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WORM || (1963) 46"x49"

Original, Signed, Framed in Black


Robert William Hansen

Hansen adopted the use of Duco upon his return from a year spent in Mexico in 1948-1949. In Mexico, Hansen attended a lecture at San Miguel de Allende given by David Alfaro Siqueiros, the great Mexican muralist. Siqueiros encouraged, even demanded, that artists use the newest materials of the industrial age. This included paints that employed a pyroxylin binder, the chemical basis for the product sold as Duco. The idea appealed to Hansen. He immediately obtained the lacquer and other industrial materials upon his return to the United States.


Hansen became steeped in the style and iconography of Mexican mural painting. The monumental figures and the muscular drawing style of the Mexican muralists are reflected in the paintings Hansen did after returning from Mexico. This can be seen in one of his most acclaimed series, entitled Man-Men. 


Hansen is fundamentally a figurative painter, and the figures that populate his paintings display an endless variety of postures. The figures are highly mannered (not classical in proportion). Sometimes they stand alone, squarely facing the viewer. They stare, often blankly. The figures can be passive or aggressive, humble or god-like. In some paintings, single figures seem to float or balance precariously. In other paintings, figures huddle in mass. Alone or grouped together, they are universal -- the skin of individuality has been stripped from them.


Hansen's themes have to do with the fundamental elements of life (embryonic and phallic forms are present in many paintings), the paradoxes of the world, and the struggles of humanity, both singly and collectively. There is an overwhelming sense of spirituality and symbolism that pervades his paintings, even if one is hesitant to define those symbols in a precise manner. Hansen, in fact, regards his paintings as depictions of reality that transcend fixed interpretations. What Hansen depicts is primal and elemental, and the cumulative total of his work has the grandeur of a myth.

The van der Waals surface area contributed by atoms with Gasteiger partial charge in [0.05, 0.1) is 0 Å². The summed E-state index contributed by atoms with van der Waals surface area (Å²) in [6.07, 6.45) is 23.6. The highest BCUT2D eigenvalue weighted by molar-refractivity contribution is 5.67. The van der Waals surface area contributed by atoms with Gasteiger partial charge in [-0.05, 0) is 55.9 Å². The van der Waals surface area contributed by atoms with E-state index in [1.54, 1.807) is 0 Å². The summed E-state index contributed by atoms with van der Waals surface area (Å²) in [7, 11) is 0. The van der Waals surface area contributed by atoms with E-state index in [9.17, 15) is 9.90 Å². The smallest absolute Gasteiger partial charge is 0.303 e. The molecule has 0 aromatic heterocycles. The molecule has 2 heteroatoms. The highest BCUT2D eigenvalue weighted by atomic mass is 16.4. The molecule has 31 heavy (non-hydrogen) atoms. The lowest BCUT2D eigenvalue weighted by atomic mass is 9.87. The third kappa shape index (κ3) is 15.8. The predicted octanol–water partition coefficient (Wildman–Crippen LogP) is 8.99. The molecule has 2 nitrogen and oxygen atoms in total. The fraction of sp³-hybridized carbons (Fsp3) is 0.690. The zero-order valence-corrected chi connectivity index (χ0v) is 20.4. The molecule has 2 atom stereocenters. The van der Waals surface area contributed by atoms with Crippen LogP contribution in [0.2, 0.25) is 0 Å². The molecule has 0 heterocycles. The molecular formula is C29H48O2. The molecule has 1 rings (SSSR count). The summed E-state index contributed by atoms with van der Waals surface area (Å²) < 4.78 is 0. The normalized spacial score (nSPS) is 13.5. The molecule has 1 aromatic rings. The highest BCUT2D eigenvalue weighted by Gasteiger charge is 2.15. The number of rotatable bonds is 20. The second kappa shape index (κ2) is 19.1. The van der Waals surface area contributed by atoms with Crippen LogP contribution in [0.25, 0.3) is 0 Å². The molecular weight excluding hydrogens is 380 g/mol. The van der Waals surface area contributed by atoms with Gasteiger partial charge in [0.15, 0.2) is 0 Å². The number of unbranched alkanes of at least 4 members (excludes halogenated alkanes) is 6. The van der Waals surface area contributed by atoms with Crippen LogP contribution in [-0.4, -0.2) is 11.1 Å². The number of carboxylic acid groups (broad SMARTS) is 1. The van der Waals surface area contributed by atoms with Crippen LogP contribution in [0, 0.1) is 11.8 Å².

In the early 1960s, DuPont ceased the manufacture of Duco. Hansen stockpiled large quantities of the material, which he used until the cans began to rust in the mid-1980s. He retired from his longtime faculty position in the Art Department at Occidental College, where he used a campus studio to execute many of his painting. Following his retirement in 1987, he ceased painting (but resumed in the 1990s, using acrylics and continuing his figurative interests).


-Dennis Reed
November 2005

Dennis Reed is Dean of Arts at Los Angeles Valley College. He has written about artist Richard Pettibone, early Los Angeles abstraction, and the history of photography for such institutions as UCLA; the Whitney Museum of American Art; the J. Paul Getty Museum and The Huntington, among others.


"Worm" (1963) by Robert Hansen

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